European astronomers have discovered a planet with about the mass of the Earth orbiting a star in the Alpha Centauri system — the nearest to Earth. It is also the lightest exoplanet ever discovered around a star like the Sun. The planet was detected using the HARPS instrument on the 3.6-meter telescope at ESO’s La Silla Observatory in Chile. The results will appear online in the journal Nature on 17 October 2012.
Alpha Centauri is one of the brightest stars in the southern skies and is the nearest stellar system to our solar system — only 4.3 light-years away. It is actually a triple star — a system consisting of two stars similar to the Sun orbiting close to each other, designated Alpha Centauri A and B, and a more distant and faint red component known as Proxima Centauri . Since the nineteenth century astronomers have speculated about planets orbiting these bodies, the closest possible abodes for life beyond the solar system, but searches of increasing precision had revealed nothing. Until now.
“Our observations extended over more than four years using the HARPS instrument and have revealed a tiny, but real, signal from a planet orbiting Alpha Centauri B every 3.2 days,” says Xavier Dumusque (Geneva Observatory, Switzerland, and Centro de Astrofisica da Universidade do Porto, Portugal), lead author of the paper. “It’s an extraordinary discovery and it has pushed our technique to the limit!”
The European team detected the planet by picking up the tiny wobbles in the motion of the star Alpha Centauri B created by the gravitational pull of the orbiting planet . The effect is minute — it causes the star to move back and forth by no more than 51 centimeters per second (1.8 km/hour), about the speed of a baby crawling. This is the highest precision ever achieved using this method.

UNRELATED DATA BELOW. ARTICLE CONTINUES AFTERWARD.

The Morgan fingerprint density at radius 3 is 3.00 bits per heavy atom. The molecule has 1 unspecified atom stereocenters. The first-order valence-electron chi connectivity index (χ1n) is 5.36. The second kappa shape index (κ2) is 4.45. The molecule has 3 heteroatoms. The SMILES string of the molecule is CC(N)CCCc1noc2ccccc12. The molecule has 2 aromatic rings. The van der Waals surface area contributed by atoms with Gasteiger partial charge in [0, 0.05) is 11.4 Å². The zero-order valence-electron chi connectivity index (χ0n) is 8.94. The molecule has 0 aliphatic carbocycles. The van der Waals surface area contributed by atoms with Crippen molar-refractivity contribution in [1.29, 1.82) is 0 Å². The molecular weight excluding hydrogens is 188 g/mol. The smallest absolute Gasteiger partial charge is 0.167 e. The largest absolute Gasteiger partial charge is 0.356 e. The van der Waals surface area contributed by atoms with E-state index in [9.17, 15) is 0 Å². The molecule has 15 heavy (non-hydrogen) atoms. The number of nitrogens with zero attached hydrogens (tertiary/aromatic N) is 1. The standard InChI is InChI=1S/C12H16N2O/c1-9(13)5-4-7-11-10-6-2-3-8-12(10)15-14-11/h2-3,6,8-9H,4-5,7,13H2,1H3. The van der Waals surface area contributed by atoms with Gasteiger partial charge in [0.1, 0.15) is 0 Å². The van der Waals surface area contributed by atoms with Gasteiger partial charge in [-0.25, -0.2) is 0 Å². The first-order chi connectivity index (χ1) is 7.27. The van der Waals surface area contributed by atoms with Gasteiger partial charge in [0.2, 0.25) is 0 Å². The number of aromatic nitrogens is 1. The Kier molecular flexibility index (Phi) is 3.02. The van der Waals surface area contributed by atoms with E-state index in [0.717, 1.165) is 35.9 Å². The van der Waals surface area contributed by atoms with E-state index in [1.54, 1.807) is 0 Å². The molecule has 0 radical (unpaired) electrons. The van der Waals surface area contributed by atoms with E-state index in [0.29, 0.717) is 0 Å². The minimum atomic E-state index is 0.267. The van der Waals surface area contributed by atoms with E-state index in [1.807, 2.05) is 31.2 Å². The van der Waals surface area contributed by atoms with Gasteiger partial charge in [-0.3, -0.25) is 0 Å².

Alpha Centauri B is very similar to the Sun but slightly smaller and less bright. The newly discovered planet, with a mass of a little more than that of the Earth , is orbiting about six million kilometers away from the star, much closer than Mercury is to the Sun in the solar system. The orbit of the other bright component of the double star, Alpha Centauri A, keeps it hundreds of times further away, but it would still be a very brilliant object in the planet’s skies.
The first exoplanet around a Sun-like star was found by the same team back in 1995 and since then there have been more than 800 confirmed discoveries, but most are much bigger than the Earth, and many are as big as Jupiter . The challenge astronomers now face is to detect and characterize a planet of mass comparable to the Earth that is orbiting in the habitable zone  around another star. The first step has now been taken .
“This is the first planet with a mass similar to Earth ever found around a star like the Sun. Its orbit is very close to its star and it must be much too hot for life as we know it,” adds Stephane Udry (Geneva Observatory), a co-author of the paper and member of the team, “but it may well be just one planet in a system of several. Our other HARPS results, and new findings from Kepler, both show clearly that the majority of low-mass planets are found in such systems.”
“This result represents a major step towards the detection of a twin Earth in the immediate vicinity of the Sun. We live in exciting times!” concludes Xavier Dumusque.
ESO will hold an online press conference offering journalists the opportunity to discuss the result and its impact with the scientists:http://www.eso.org/public/announcements/ann12072/
It finally happened, an interstellar world, even though it’s not really a “garden” world like ours, it’s the first true earth-mass one discovered – and it’s only 25 trillion miles away!
Not only are scientists excited about the size – prevailing theory claims that there could be more rocky worlds out into Centauri B’s habitable zone waiting to be discovered.
I wonder if James Cameron is planning an expedition now?
For those who like to read papers, here’s the original text – http://www.eso.org/public/archives/releases/sciencepapers/eso1241/eso1241a.pdf
Again thanks to Greg at the Daily Grail !
Interstellar Galactic Federations and Empires not withstanding, Einstein’s Special Theory of Relativty still rules.
However, Paul Gilster posts on his blog Centauri Dreams that below light speed colonization of the galaxy can have a normal, more organic method of colonizing the galaxy by human, or alien intelligences: